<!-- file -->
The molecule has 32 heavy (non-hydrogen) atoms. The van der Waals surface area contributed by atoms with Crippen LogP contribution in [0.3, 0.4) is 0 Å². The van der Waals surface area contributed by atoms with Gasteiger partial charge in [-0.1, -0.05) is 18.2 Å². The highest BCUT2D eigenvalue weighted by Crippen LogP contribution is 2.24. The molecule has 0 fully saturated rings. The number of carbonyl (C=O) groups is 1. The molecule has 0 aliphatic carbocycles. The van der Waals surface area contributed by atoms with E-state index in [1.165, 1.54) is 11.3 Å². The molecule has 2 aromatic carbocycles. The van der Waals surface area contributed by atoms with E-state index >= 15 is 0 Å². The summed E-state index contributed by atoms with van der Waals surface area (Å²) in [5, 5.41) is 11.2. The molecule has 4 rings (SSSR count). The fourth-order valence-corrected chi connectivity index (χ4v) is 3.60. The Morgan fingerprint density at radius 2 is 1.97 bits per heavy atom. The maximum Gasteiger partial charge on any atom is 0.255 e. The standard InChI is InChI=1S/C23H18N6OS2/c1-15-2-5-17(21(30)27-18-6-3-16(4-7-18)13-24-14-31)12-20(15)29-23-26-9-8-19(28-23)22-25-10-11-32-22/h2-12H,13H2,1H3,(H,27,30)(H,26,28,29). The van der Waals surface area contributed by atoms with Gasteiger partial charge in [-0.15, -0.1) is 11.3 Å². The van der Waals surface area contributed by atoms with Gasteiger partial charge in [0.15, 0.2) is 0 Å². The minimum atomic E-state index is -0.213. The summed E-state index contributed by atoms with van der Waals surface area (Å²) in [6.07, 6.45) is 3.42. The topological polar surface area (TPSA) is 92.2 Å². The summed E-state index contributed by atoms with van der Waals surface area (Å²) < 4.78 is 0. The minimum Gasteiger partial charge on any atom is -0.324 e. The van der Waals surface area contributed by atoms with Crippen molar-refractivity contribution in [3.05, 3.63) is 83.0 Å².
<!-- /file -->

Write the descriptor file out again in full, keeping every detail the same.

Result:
The molecule has 32 heavy (non-hydrogen) atoms. The van der Waals surface area contributed by atoms with Crippen LogP contribution in [0.3, 0.4) is 0 Å². The van der Waals surface area contributed by atoms with Gasteiger partial charge in [-0.1, -0.05) is 18.2 Å². The highest BCUT2D eigenvalue weighted by Crippen LogP contribution is 2.24. The molecule has 0 fully saturated rings. The number of carbonyl (C=O) groups is 1. The molecule has 0 aliphatic carbocycles. The van der Waals surface area contributed by atoms with E-state index in [1.165, 1.54) is 11.3 Å². The molecule has 2 aromatic carbocycles. The van der Waals surface area contributed by atoms with E-state index >= 15 is 0 Å². The summed E-state index contributed by atoms with van der Waals surface area (Å²) in [5, 5.41) is 11.2. The molecule has 4 rings (SSSR count). The fourth-order valence-corrected chi connectivity index (χ4v) is 3.60. The Morgan fingerprint density at radius 2 is 1.97 bits per heavy atom. The maximum Gasteiger partial charge on any atom is 0.255 e. The standard InChI is InChI=1S/C23H18N6OS2/c1-15-2-5-17(21(30)27-18-6-3-16(4-7-18)13-24-14-31)12-20(15)29-23-26-9-8-19(28-23)22-25-10-11-32-22/h2-12H,13H2,1H3,(H,27,30)(H,26,28,29). The van der Waals surface area contributed by atoms with Gasteiger partial charge in [-0.15, -0.1) is 11.3 Å². The van der Waals surface area contributed by atoms with Gasteiger partial charge in [0.15, 0.2) is 0 Å². The minimum atomic E-state index is -0.213. The summed E-state index contributed by atoms with van der Waals surface area (Å²) in [6.07, 6.45) is 3.42. The topological polar surface area (TPSA) is 92.2 Å². The summed E-state index contributed by atoms with van der Waals surface area (Å²) < 4.78 is 0. The minimum Gasteiger partial charge on any atom is -0.324 e. The van der Waals surface area contributed by atoms with Crippen molar-refractivity contribution in [3.05, 3.63) is 83.0 Å².